Planning your trip to Mexico City? How sexy! There is no shortage of amazing things to do in Mexico City – North America’s largest city – that have something for all kinds of travelers.
In fact, with no end to the great things to see, planning a trip to Mexico City (CDMX for short), might scare you. As with all major cities, you can spend a year at CDMX and still discover new things to do. If you keep in mind that you will never see it all in one trip, it helps to make planning less stressful.
However, you can make seeing all the things on your things list a priority, so you have the best trip possible in Mexico City. This list covers all the highlights of this huge city, and all the places that most travelers would enjoy getting to know Mexico City.
Best things to do in Mexico City
Are you ready to discover the top 10 things to do in Mexico City? Let’s get to the list, starting with the only place outside the borders of Mexico City, but a must-visit – the pyramids of Teotihuacan.
1. Climb Teotihuacan Ruins
The pyramids at Teotihuacan (pronounced Tai-Oh-Te-Wok On) are among the oldest and most important archaeological sites in Mexico. It is one of the 35 UNESCO World Heritage sites in Mexico, and receives about two million visitors each year – which are associated with the ruins of Chichen Itza.
With such an important place, you will need a guide who will show you around and explain the history and symbolism around you. There are plenty of great tours from Mexico City to Teotihuacan, and the best ones include transportation, so you don’t have to worry about how to get to Teotihuacan.
Although it is only 35 miles (50 km) away, a drive or bus trip to Teotihuacan from Mexico City can take more than two hours in poor traffic; Usually it is about 75 minutes. The way to minimize travel time is to leave Mexico City by 7:30 AM and arrive at 9 AM when they open their doors.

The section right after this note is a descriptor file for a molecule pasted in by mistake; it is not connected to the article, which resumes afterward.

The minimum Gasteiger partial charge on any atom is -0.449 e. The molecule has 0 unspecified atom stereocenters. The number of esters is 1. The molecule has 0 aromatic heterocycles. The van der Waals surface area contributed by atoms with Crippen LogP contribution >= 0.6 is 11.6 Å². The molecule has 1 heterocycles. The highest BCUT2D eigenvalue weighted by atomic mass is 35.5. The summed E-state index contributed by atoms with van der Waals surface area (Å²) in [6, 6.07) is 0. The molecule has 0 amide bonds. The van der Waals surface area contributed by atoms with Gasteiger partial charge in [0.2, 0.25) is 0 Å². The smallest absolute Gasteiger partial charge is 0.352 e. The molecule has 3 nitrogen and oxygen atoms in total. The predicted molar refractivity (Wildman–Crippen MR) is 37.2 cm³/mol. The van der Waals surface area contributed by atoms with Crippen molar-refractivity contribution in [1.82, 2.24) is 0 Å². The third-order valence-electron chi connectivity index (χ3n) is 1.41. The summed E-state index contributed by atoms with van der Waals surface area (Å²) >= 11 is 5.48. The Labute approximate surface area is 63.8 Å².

This strategy will serve you in two ways. Most monuments in Mexico, including Teotihuacan, do not have much shade. Since historians and archaeologists often conduct research at the site, the trees have been removed for ease of study, meaning visitors don’t have many shaded areas.
When you get to Teotihuacan early, you beat both the traffic and the heat. If you want to climb the three Teotihuacan pyramids (Pyramid of the Sun, Pyramid of the Moon and Pyramid of Quetzalcoatl), it is best to do it before the midday sun begins to set.
After 3-5 hours of exploring the entire Teotihuacan site, the Sculpture Garden, and the Teotihuacan Museum, head to the nearby restaurant, La Gruta. La Gruta, which means “cave”, is actually located underground in a cave!
2. Visit the Frida Kahlo Museum
Frida Kahlo, the most famous Mexican artist of all time, lived until her last day in the Coyoacan neighborhood of Mexico City. Coyoacan is one of the oldest neighborhoods in the city, with buildings dating back to the sixteenth century.
There are many things to do in this part of town, but none is more popular than visiting Casa Azul or the Blue House. Casa Azul was actually Frida’s bright blue home, where she lived with her family until her death in 1954.
The Frida Kahlo Museum is well preserved, and you can see both Frida’s art and the surroundings that inspired her – as she was bedridden during the years she was painted. For die-hard Frida fans, there’s also the Diego and Frida Studio House and the Dolores Olmedo Museum, which houses the city’s largest art collection.
Casa Azul is funky in that it is her home and not a proper museum. While it is certainly a large house, it does have capacity restrictions that are not available in most museums. As one of the top spots in Mexico City, it sells out most days, so buy tickets in advance to make sure you get in.